Good News/Bad News
The good news is that the San Carlos market is hitting on all cylinders right now. The bad news is that some appraisers think San Carlos is stuck in 2009. There is no bigger tug-of-war being fought right now than along the appraisal front….not just for home buyers, but for homeowners looking to refinance as well.
What’s Going Wrong?
With record-low interest rates and an escalating market, those trying to obtain a refinance or purchase a home in San Carlos are finding out that the most difficult part of the process is not their credit worthiness, but rather it is surviving the accompanying appraisal that is part of both a refinance and a home purchase. In a nutshell, some of the appraisals coming back to the banks are so badly off the mark, in terms of the true market value of a property, that they are single-handedly killing the financing.
How Does An Appraisal Kill The Financing?
Simply put, most banks will not lend beyond 80% of the appraised value. Note the key difference between appraised value and contract value. In other words, it really doesn’t matter what price the contract states. The bank will ignore that and only lend 80% of whatever the appraiser says it may be worth. If a buyer only has a 20% down payment or the homeowner only has 20% equity, the deal will not happen if the appraisal comes in at less than the contract price because the ratios will be thrown off.
Here’s A Recent Example
This is a real example that took place within the last two weeks. I have slightly changed (although proportionally) the sales numbers to protect the anonymity of the property.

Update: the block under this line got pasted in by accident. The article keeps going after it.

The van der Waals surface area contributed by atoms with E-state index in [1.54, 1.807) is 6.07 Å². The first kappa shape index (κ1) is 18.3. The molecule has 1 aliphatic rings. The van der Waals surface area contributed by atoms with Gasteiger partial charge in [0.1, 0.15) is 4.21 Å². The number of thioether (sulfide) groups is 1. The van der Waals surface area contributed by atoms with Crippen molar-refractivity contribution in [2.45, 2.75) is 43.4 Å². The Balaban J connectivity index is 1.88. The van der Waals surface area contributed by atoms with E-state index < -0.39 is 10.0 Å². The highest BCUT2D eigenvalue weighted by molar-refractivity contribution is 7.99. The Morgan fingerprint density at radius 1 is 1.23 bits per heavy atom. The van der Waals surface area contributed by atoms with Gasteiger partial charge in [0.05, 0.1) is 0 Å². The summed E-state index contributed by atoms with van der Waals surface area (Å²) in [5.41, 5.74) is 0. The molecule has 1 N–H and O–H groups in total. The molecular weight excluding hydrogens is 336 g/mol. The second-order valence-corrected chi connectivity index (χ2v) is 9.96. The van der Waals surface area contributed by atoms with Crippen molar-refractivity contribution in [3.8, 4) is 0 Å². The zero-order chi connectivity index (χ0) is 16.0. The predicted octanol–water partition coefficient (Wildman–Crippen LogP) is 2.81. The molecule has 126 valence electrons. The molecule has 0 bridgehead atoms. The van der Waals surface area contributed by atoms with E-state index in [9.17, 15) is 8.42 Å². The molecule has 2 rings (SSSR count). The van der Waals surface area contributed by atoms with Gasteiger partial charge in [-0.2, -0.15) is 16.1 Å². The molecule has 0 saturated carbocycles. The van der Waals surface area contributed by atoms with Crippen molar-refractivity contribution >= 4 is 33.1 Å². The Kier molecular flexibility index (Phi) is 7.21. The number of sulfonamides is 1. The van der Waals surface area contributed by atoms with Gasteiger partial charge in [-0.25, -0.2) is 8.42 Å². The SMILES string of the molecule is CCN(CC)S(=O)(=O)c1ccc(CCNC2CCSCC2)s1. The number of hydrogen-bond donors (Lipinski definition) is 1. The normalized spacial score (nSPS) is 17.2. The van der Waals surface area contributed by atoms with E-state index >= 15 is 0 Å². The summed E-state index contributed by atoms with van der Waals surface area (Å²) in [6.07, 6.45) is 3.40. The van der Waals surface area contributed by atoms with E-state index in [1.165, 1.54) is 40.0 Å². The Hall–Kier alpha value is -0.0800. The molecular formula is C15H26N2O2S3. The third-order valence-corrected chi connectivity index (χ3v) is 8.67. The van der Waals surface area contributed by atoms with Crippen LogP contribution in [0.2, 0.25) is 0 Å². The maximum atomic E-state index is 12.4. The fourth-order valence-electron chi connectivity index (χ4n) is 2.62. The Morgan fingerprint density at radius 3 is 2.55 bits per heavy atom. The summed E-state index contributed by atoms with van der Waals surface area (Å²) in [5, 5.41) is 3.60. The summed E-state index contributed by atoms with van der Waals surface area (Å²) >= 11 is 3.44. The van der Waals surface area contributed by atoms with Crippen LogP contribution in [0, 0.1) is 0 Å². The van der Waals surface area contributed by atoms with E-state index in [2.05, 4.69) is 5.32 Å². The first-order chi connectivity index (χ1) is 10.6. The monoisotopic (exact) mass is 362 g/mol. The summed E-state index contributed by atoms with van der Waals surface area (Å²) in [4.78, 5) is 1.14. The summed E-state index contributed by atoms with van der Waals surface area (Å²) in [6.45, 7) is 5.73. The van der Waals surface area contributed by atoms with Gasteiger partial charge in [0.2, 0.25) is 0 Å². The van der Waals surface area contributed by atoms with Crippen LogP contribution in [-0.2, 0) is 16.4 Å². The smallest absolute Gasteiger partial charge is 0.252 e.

Property A’s List Price: $950,000
After being on the market for less than a week, Property A acquired 5 offers. The five offers were as follows:
1. $1,015,000 (20% down)
2. $1, 010,000 (20% down)
3. $1,000,000 (25% down)
4. $985,000 (all cash)
5. $960,000 (20% down)
The sellers accepted #1 above, for $1,015,000. The appraisal was conducted. The appraiser was aware of the other four offers as well as the length of time on the market (a week) and all other pertinent factors. The appraisal was returned to the buyers at $939,000. Other than being grossly off the mark with comparable properties, the appraiser somehow justified appraising the property for not only less than the list price, but substantially less than all five offers. No matter what anyone says, including appraisers, realtors or sellers, the true value of a property is what the market is willing to pay for it. In this case, it was evident that the market was on an entirely different level than the appraiser.
In the above scenario the appraisal missed the contract value by $76,000. The only way for the buyers to complete the purchase would be to add another $76,000, cash, to their 20% down payment or lose the home.
Why Appraisals Are Off The Mark
There are many different reasons for appraisals coming up short. For starters, my experience has been that some appraisers are unaware of just how fast the market can change in San Carlos. A quick market shift, as we have seen in the first 45 days of 2012, can have a significant impact on values.